Lawsuit: Jail boss ousted for being lesbian, raising use of forc - Cincinnati News, Weather, Sports from FOX19 NOW-WXIX

Lawsuit: Jail boss ousted for being lesbian, raising use of force concerns

Hamilton County Chief Deputy Mark Schoonover and Major Charmaine McGuffey discuss the heroin overdose death of inmate Daniel Davis in 2014. McGuffey is now suing the sheriff''s department. (Photo: Meg Vogel/Cincinnati Enquirer) Hamilton County Chief Deputy Mark Schoonover and Major Charmaine McGuffey discuss the heroin overdose death of inmate Daniel Davis in 2014. McGuffey is now suing the sheriff''s department. (Photo: Meg Vogel/Cincinnati Enquirer)

One year after being ousted from her job overseeing the Hamilton County Jail, Charmaine McGuffey alleged in a lawsuit that she was unfairly demoted because her co-workers didn't like that she was an openly gay woman and top officials retaliated against her for raising concerns about use of force.

The lawsuit, filed in U.S. District Court, names the Hamilton County Sheriff's Office, Sheriff Jim Neil, the county and the county board of commissioners. It alleges four counts of sexual discrimination, retaliation and wrongful termination.

McGuffey is seeking to get her job back and be awarded back pay, as well as damages. 

David Daughterty, a spokesman for the sheriff's office, declined to comment. The office has not yet been served with the lawsuit, he said.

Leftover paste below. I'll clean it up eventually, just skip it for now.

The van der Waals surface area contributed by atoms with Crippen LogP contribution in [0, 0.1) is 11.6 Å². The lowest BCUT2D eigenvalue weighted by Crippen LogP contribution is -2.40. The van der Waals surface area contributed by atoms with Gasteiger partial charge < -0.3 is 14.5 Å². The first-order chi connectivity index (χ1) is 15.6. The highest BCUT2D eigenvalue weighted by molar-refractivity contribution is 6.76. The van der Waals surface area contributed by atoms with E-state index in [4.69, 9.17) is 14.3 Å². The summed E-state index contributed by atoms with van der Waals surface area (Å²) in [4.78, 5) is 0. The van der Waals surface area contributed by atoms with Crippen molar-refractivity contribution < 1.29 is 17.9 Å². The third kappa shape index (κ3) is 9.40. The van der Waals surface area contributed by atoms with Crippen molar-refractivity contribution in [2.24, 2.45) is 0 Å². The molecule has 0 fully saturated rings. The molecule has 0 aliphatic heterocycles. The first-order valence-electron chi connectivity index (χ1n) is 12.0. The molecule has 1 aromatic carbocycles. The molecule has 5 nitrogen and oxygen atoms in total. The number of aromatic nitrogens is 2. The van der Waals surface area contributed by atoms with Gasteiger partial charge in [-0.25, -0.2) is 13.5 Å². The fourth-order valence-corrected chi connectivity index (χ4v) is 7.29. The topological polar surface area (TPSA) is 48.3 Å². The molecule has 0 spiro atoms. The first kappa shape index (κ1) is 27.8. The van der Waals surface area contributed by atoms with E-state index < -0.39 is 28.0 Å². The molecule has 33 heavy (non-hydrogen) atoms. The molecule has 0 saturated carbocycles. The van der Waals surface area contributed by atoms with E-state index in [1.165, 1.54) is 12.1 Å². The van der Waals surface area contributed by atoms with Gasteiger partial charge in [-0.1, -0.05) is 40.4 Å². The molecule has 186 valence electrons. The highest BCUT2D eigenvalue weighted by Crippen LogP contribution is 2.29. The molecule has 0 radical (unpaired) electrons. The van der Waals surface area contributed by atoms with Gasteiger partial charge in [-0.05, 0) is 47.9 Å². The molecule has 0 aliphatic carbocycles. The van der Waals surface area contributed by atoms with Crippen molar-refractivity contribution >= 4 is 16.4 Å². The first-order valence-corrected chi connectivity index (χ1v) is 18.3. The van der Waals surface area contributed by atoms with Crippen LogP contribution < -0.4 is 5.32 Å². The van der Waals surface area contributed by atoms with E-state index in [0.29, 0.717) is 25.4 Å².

McGuffey's firing shocked the community. After Neil brought her in as the first female major to oversee the jail she won acclaim for helping addicted inmates turn their lives around.

Under her watch, the jail went from the worst in the state to three years later meeting all state standards.

In May 2017 McGuffey was demoted to a lower-paying civilian job after a sheriff's investigation found she created a hostile work environment. She was accused of favoring some employees over others, yelling at subordinates, misleading investigators and bullying her personal assistant.

Instead, McGuffey left.

At the time, McGuffey told The Enquirer: "This investigation, in my opinion, was conducted to taint my reputation and to discredit all the work I have done. This is wrong. This is flat-out wrong."

Wednesday, the lawsuit said, "Plaintiff held each of her subordinates to high standards. As such, plaintiff does not fit heterosexual female stereotypes of passivity and femininity. Instead, plaintiff exhibits demeanor, mannerisms and appearances associated with masculinity."

The lawsuit alleges male majors got preferential treatment, that she was excluded from command staff meetings and that male subordinates were disrespectful to her.

In response to that, the lawsuit says, Neil told her some men in the department "don't like working for a woman."

Shortly before the demotion, McGuffey says in the lawsuit that she raised questions about multiple, serious, use-of-force incidents, which included inmates being injured, repeated violations of the use-of-force policy without proper investigation, false allegations of accidents that were actually the result of use of force, and failure to punish people who violated the use-of-force policy.

The reasons for firing McGuffey, the lawsuit said, "were a false pretext for discriminating and terminating plaintiff because of her gender, her failure to conform to traditional female stereotypes, her sexual orientation and her open criticism of the Hamilton County Sheriff's Department's excessive use of force against inmates."

The lawsuit also raises concern about current jail standards.

"Upon information and belief, since plaintiff's termination, the Hamilton County Jail standards have deteriorated to a state of emergency," the lawsuit says.

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